What did Rahab do?  Rather than turn over the Israelites over to the king, she did what was necessary to save their lives:  she lied.  Her statement was simple:  “Yes, they came to me, but they did not stay.  They left the city just before the gates were closed.  Since they are close by, you should be able to catch them.” 

Why would Rahab risk her own life to protect the spies?  Though the narrative does not yet explain the reason for her decision, we will find that her communication with the Hebrew men began to open her eyes to understand the nature and character of the LORD.  In her response we can find an illustration of the first step that leads one from pagan to saint:  having heard of the LORD, she is seeking truth. 

There is something about the character of these Hebrew men that is in sharp contrast to the nature of the other men she has known.  If she is, indeed, a prostitute, their interaction with her would have been a stark contrast to her expectations.  Thought the scripture is silent concerning the content of their discussions, it is obvious that these two men maintained their purpose for coming to Jericho and their testimony as to the nature and purposes of God. 

This circumstance speaks to the dynamic that takes place when a person who loves God faithfully encounters those who are immersed in this sin-sick world.  First, the faith of those who truly love the LORD is evident in their character and is visible to those who are lost.  The agape love of the LORD that shines through them is like a light in the darkness.  Their nature, paired with their undeniable testimony[8] can spark in the lost an interest in the things of faith.  Finally, as the lost person understands the contrast between the darkness of their own experience and the light of truth, that person often becomes open to the gospel.  We may refer to this person as a “seeker,” one who has taken the first step toward God and desires to know more.

Joshua 2:8-10. And before they were laid down, she came up unto them upon the roof; 9And she said unto the men, I know that the LORD hath given you the land, and that your terror is fallen upon us, and that all the inhabitants of the land faint because of you.  10For we have heard how the LORD dried up the water of the Red sea for you, when ye came out of Egypt; and what ye did unto the two kings of the Amorites, that were on the other side Jordan, Sihon and Og, whom ye utterly destroyed.

After her meeting with the King, Rahab returned to the rooftop where she had hidden the two Hebrew spies.  It is evident that she wanted to continue the conversation that she previously had with them.  Apparently, during that previous discussion Rahab the seeker became Rahab the believer.  Her statement, “the LORD hath given,” uses the covenant name for the LORD Adonai, YAHWEH.  As a pagan Canaanite she would not know or understand this name of God.  She would simply think of the “God of Israel” as one of the many of the pantheon of geographically-bound gods that were worshipped by various people groups.  She would have referred to the LORD as “your god,” or “Israel’s god.”  Instead she speaks of a knowledge of God as LORD, a God who is real and accomplishes real things.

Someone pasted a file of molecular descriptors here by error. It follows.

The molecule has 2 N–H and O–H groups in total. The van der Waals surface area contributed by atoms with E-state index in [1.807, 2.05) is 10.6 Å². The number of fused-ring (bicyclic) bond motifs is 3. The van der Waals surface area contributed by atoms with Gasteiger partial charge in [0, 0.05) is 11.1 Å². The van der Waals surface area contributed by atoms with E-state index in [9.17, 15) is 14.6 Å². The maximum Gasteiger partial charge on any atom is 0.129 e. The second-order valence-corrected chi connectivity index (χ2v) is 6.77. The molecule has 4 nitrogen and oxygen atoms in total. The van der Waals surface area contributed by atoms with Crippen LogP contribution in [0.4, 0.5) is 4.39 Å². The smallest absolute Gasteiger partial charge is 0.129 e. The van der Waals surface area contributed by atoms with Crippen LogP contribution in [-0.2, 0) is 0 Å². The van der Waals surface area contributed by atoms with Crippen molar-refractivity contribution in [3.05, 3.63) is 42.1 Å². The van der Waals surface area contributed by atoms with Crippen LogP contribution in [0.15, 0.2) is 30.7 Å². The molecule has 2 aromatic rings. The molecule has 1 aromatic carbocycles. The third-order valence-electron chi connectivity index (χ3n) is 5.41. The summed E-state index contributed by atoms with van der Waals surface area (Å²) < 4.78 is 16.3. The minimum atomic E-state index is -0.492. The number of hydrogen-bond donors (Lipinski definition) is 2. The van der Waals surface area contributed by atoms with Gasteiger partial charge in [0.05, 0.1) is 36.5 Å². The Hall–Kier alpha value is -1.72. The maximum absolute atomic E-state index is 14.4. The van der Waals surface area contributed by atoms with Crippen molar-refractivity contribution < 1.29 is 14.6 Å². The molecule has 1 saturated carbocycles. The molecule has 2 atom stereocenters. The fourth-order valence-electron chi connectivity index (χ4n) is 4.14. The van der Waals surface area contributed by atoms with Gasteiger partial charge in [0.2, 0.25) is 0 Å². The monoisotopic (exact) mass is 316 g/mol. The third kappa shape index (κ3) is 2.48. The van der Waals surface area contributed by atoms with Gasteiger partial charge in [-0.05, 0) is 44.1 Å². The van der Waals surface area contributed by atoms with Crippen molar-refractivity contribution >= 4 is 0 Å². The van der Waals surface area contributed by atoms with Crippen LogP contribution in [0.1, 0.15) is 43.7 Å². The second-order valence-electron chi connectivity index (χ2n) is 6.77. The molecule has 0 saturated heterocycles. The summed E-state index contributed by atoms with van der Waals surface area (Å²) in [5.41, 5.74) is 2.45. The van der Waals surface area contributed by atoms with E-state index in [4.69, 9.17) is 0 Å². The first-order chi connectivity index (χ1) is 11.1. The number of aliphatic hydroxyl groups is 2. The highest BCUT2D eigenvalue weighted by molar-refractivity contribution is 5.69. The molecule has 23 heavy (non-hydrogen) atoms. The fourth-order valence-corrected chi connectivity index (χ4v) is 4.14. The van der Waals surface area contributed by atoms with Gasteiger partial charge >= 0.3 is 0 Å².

She shares her belief, not only in God, but in His plan for Israel.  She has learned that this is the land promised to Abraham and his descendents, and they will, indeed, receive the land because of that promise that comes from the One True God.  The stories surrounding the experience of the Israelite nation over the last two generations was well-known both in Jericho and throughout all of Canaan.  The Canaanites are literally terrified by this huge population of Israelites who are about to overwhelm them.


Joshua 2:11.  And as soon as we had heard these things, our hearts did melt, neither did there remain any more courage in any man, because of you: for the LORD your God, he is God in heaven above, and in earth beneath. 

This statement reveals two important facts that make this preliminary visit to the Promised Land quite different from the first one that took place about forty years ago.  It is apparent that the earlier spies did not interact with the Canaanites as these did.  Through that interaction they learned that the Canaanites were terrified by their presence.  This is quite a contrast from the testimony of the first set of twelve spies who carried no such message.

Second, this testimony by Rahab reveals her acceptance of the Israelite God as her LORD.  The pagans knew of the powerlessness of their mythical pantheons.  There had never been any of the miraculous interactions with their false gods that were well-known in the interactions between Israel and the LORD.  Her statement identifies that she recognizes that her Canaanite gods are simply myths, and the God of Israel is, indeed LORD over all, including herself.


Turning to the LORD in faith now presents Rahab with a new conflict.  Until these two men visited, she was comfortable in her pagan Jericho.  Now she finds that she has no home here any longer.  She certainly has no desire to face the doom of this wicked city.  Likewise, when an individual comes to faith in the LORD, they face a similar state.  The Holy Spirit replaces the desire for the things of this world with a sincere desire to know more of God, to develop this new relationship with God, and to be obedient to Him.  This places the new believer in direct conflict with the pagan and secular world that he/she has just left.  The faithful believer, though still living in and immersed by a sin-sick world, is no longer home.  The faithful believer now resides in the kingdom of God, and is just a temporary visitor in this wicked place, awaiting the final reward of an eternity at home with the LORD in heaven.